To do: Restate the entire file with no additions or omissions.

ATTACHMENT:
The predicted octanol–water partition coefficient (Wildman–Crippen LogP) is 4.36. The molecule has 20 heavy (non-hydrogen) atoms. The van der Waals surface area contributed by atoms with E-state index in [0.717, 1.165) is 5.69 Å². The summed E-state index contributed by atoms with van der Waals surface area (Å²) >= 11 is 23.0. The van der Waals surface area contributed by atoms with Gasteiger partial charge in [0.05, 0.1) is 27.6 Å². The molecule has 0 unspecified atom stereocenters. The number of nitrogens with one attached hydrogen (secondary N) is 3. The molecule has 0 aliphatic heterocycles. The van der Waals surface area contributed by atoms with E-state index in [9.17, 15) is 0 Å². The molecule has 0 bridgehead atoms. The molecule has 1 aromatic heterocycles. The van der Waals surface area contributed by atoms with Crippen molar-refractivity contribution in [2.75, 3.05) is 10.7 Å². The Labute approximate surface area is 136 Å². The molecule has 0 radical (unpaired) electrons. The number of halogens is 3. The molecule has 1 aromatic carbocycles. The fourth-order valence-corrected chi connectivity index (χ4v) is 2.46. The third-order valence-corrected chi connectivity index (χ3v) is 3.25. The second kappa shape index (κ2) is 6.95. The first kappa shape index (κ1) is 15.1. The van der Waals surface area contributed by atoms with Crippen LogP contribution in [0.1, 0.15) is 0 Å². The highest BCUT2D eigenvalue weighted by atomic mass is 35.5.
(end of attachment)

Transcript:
The predicted octanol–water partition coefficient (Wildman–Crippen LogP) is 4.36. The molecule has 20 heavy (non-hydrogen) atoms. The van der Waals surface area contributed by atoms with E-state index in [0.717, 1.165) is 5.69 Å². The summed E-state index contributed by atoms with van der Waals surface area (Å²) >= 11 is 23.0. The van der Waals surface area contributed by atoms with Gasteiger partial charge in [0.05, 0.1) is 27.6 Å². The molecule has 0 unspecified atom stereocenters. The number of nitrogens with one attached hydrogen (secondary N) is 3. The molecule has 0 aliphatic heterocycles. The van der Waals surface area contributed by atoms with E-state index in [9.17, 15) is 0 Å². The molecule has 0 bridgehead atoms. The molecule has 1 aromatic heterocycles. The van der Waals surface area contributed by atoms with Crippen molar-refractivity contribution in [2.75, 3.05) is 10.7 Å². The Labute approximate surface area is 136 Å². The molecule has 0 radical (unpaired) electrons. The number of halogens is 3. The molecule has 1 aromatic carbocycles. The fourth-order valence-corrected chi connectivity index (χ4v) is 2.46. The third-order valence-corrected chi connectivity index (χ3v) is 3.25. The second kappa shape index (κ2) is 6.95. The first kappa shape index (κ1) is 15.1. The van der Waals surface area contributed by atoms with Crippen LogP contribution in [0.1, 0.15) is 0 Å². The highest BCUT2D eigenvalue weighted by atomic mass is 35.5.